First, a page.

Broken in both spirit and body Oscar Wilde died of meningitis on 30 November 1900.
He is buried in the huge Père Lachaise Cemetery in the east of Paris. His tomb was commissioned by Robert Ross, who asked for a small compartment to be made for his own ashes, which were duly transferred in 1950.
The modernist angel depicted as a relief on the tomb was originally complete with male genitalia, which have since been vandalised; their current whereabouts are unknown. In 2000, Leon Johnson, a multimedia artist, installed a silver prosthesis to replace them.
In 2011, the tomb was cleaned of the many lipstick marks left there by admirers and a glass barrier was installed to prevent further marks or damage.
His epitaph taken from the `Ballad of Reading Gaol` reads:
“And alien tears will fill for him
Pity’s long-broken urn,
For his mourners will be outcast men,
And outcasts always mourn.”
There are other memorials to Oscar – as well as Paris there is the Oscar Wilde Memorial Sculpture in Merrion Square, Dublin and a pair of statues of Oscar Wilde and Eduard Vilde, in Galway City in the west of Ireland.
The original sculpture of the two writers was made in 1999 by Tiiu Kirsipuu. The actual conversation which is the subject of the sculpture has never really taken place. The Galway statue is a gift from the Estonian city of Tartu.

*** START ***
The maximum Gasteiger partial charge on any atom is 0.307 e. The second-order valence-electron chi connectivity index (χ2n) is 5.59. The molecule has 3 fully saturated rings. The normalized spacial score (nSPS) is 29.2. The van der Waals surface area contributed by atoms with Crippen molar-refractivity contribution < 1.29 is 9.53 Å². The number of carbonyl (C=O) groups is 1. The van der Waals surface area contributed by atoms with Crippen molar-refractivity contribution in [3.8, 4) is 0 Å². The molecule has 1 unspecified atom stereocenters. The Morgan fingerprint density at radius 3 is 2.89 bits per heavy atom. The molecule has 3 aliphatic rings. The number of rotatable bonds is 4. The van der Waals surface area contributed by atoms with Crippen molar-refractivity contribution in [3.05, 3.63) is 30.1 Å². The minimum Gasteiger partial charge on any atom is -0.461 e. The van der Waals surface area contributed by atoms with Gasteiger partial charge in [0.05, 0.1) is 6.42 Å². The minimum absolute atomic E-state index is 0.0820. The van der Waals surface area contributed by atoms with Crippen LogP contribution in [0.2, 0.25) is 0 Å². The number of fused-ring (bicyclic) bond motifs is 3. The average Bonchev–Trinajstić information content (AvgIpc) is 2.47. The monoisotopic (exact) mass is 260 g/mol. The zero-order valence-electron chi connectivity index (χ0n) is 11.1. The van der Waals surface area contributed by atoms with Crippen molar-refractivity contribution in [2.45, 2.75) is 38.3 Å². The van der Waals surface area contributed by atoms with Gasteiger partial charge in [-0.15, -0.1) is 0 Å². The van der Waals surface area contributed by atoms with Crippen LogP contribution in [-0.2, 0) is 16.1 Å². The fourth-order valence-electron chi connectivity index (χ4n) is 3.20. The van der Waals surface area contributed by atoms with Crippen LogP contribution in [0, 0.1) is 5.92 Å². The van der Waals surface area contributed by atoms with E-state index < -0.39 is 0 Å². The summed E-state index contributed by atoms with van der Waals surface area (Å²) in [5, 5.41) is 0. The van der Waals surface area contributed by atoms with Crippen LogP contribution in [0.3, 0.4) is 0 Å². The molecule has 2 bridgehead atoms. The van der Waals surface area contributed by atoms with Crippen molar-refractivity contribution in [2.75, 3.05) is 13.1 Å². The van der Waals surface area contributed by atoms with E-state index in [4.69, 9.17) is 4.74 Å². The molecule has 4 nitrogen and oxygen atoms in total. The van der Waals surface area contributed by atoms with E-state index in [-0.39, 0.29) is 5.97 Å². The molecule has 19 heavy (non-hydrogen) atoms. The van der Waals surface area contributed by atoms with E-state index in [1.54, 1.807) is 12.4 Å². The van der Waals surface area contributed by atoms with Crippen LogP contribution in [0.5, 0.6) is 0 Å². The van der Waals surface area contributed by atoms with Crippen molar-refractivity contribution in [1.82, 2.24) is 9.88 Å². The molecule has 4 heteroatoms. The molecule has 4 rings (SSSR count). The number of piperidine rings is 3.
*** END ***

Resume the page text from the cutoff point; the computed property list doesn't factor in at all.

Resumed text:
On the dreary day of 21 December just been, I walked the avenues of Paris under a grey and unforgiving winter sky. It was the shortest day of the year as it would have been the longest day Down Under. I could just picture Oscar, his health broken, his wealth reduced to a pitiful allowance, most of which went on cheap liquor trudging disconsolately along the bleak boulevards with their trees bereft of leaves under a leaden sky.
Homosexuality or `same-sex sex` as American writer Gore Vidal termed it is of course no longer illegal in the countries we call home.
Wilde was the leading literary figure of the twentieth century. He had few if any equals – one of his aphorisms puts it so succinctly:
“I have nothing to declare except my genius.”
Why should he have been hounded so for his natural inclinations?
It has taken nearly a century since Oscar’s tragic demise for society to liberalise its values on those who pose it no harm.
Homosexuality was decriminalised in Denmark in 1933, Sweden in 1944, England and Wales in 1967, in Scotland in 1981, in Northern Ireland in 1982, in the Republic of Ireland in 1993, in Canada in 1969, in the USA (as a whole) since 2003. Remarkably, homosexuality was only decriminalised in Australia as recently as the 1990s in some states. South Australia led the way in 1972 but Western Australia did not make it legal till 1990, Queensland not until 1991 and Tasmania not until as recently as 1997. Until 1949 the death penalty was still on the books for sodomy in Victoria! Thankfully we live in more enlightened times.
Why should a man be penalised for finding love the only way he can?